Also, I really work hard in the film and my presentations not to blame teachers. A lot of teachers, once they try inclusion, are astounded that it’s not as hard as they think it’s going to be and they believe they become better teachers as a result. Some teachers have told me this is the most rewarding experience they’ve had. But it only happens with supportive leadership, so that if a teacher is struggling, they get the training or supports they need. Universal Design for Learning curriculum and technology are important.

Lastly, I continually had to decide when to pick up the camera and film, and when to pick up a baseball mitt and “just be Dad.”

What has been the impact of the whole experience on your family and you personally?

Making this film helped me envision the life we want and expect for Samuel. We have a supportive network of teachers, therapists, relatives and friends who help us work toward that goal every day. And there is Samuel himself, whose smile and persistence make clear his own vision of happiness.

Samuel brought the disability rights movement into our home. It came with lots of questions: Can we continue to fully include Samuel as he goes to middle and high school? What about the times when illnesses force Samuel to miss weeks or months of school? As an adult, will he find a mate? Will he get a job that he likes?

I don’t know the answers to those questions right now. But I do know that Samuel loves life. He loves to laugh and he loves NASCAR racing. He’s determined to keep up with his brother and to be a part of everything that we do.

Has your experience over the years strengthened or shifted your views on inclusive education?

Our belief in inclusive education grows stronger all the time. When we thought about what we hoped for Samuel, it was that that he’d be a participating and fully welcomed member of our community. That meant attending his local school.

From a personal point of view, school is the hub of our community. If the school is truly welcoming, as they should be to every neighborhood child, then a child can be successful in any environment with the right supports, which is what the law says in the US.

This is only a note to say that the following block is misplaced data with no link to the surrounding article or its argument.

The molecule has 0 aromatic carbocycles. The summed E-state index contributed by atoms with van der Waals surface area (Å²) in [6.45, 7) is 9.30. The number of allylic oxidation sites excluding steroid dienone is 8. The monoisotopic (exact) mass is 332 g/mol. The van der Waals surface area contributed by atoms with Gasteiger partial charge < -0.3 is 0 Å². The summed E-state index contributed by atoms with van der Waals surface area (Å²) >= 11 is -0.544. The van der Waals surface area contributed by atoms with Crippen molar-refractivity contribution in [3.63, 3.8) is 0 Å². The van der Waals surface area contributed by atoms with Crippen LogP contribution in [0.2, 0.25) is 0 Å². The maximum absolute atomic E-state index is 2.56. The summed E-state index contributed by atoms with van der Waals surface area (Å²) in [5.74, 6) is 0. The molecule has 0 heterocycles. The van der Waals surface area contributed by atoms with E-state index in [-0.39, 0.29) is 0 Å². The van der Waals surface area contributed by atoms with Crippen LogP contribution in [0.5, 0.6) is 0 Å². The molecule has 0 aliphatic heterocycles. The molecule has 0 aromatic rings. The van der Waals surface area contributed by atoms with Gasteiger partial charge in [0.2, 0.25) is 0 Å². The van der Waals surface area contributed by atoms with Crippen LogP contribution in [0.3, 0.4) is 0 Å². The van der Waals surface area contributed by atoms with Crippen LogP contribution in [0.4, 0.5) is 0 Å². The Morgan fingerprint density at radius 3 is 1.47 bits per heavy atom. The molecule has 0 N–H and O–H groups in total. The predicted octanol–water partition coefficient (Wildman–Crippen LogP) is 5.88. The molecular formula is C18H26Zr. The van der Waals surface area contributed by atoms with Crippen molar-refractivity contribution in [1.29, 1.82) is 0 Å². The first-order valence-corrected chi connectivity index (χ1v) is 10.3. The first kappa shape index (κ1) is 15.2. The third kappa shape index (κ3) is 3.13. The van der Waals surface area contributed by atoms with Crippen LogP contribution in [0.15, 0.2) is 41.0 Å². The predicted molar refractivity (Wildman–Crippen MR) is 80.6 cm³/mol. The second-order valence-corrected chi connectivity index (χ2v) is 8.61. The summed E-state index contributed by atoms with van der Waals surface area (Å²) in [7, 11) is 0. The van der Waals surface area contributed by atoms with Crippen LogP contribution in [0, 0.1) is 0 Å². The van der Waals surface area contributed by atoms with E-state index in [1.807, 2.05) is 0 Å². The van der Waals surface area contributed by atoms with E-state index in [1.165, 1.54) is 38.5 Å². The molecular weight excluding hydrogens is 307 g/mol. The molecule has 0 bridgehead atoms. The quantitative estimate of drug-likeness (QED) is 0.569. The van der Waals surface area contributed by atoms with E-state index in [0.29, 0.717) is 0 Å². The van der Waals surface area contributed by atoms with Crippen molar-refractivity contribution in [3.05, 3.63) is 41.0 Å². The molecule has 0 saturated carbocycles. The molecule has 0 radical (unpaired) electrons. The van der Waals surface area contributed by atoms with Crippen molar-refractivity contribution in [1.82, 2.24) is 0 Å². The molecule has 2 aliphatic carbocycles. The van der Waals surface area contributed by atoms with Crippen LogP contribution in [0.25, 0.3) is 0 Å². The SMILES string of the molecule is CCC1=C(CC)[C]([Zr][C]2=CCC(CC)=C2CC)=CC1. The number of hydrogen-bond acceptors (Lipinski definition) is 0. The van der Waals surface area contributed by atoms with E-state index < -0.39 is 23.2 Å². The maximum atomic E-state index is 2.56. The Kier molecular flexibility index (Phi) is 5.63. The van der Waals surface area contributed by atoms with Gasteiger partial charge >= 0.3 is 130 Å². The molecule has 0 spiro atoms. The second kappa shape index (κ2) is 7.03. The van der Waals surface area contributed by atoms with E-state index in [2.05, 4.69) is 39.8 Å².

Attending the local school has a major social impact. Because Samuel goes to school with his friends, they’re over at our house every day, they know his DynaVox voice device, they know he plays baseball, they know he loves NASCAR and dinosaurs and volcanoes. He’s not the kid in the wheelchair. Everybody knows him and they talk to him and with him.

From an educational perspective, every piece of research we’ve been able to find shows better academic achievement for kids in inclusive settings. And we’re seeing that for kids without disabilities as well. At the University of Wisconsin, they’re working on a study that shows that kids without disabilities become much more engaged in the curriculum and retain more when they’re working in partnership with kids who need some support or mentoring. They also find behavior is better because kids become more patient and compassionate. When you’re in a truly diverse environment — not just ethnicities, but socioeconomic backgrounds and abilities — that’s how you develop social and emotional skills.

When I talk to audiences I ask them to think back to when they were at school: “What played a greater role in who you are as a person today — relationships or academics?” One-hundred percent say relationships. That’s a good thing to remind educators. A lot of school is about social-emotional development.

I’ve learned inclusion usually succeeds — not necessarily because of money or technology, although they help — but because of leadership from the top administrators in a district and attitude. And the attitude being that all kids deserve to be in a general education classroom and can benefit from it — and that all kids can achieve. It’s an amazing thing how many educators don’t believe that — how many teachers in regular ed and special ed don’t have high expectations for kids with disabilities. When inclusion doesn’t work, we blame it on the kids. It’s because of this kid’s particular qualities. In the US, the law is that you are in the least restrictive environment with the proper support.

You show me any kid who you say can’t be included, and I’ll show you a kid with similar characteristics being included somewhere else. It’s about the environment, not the kid.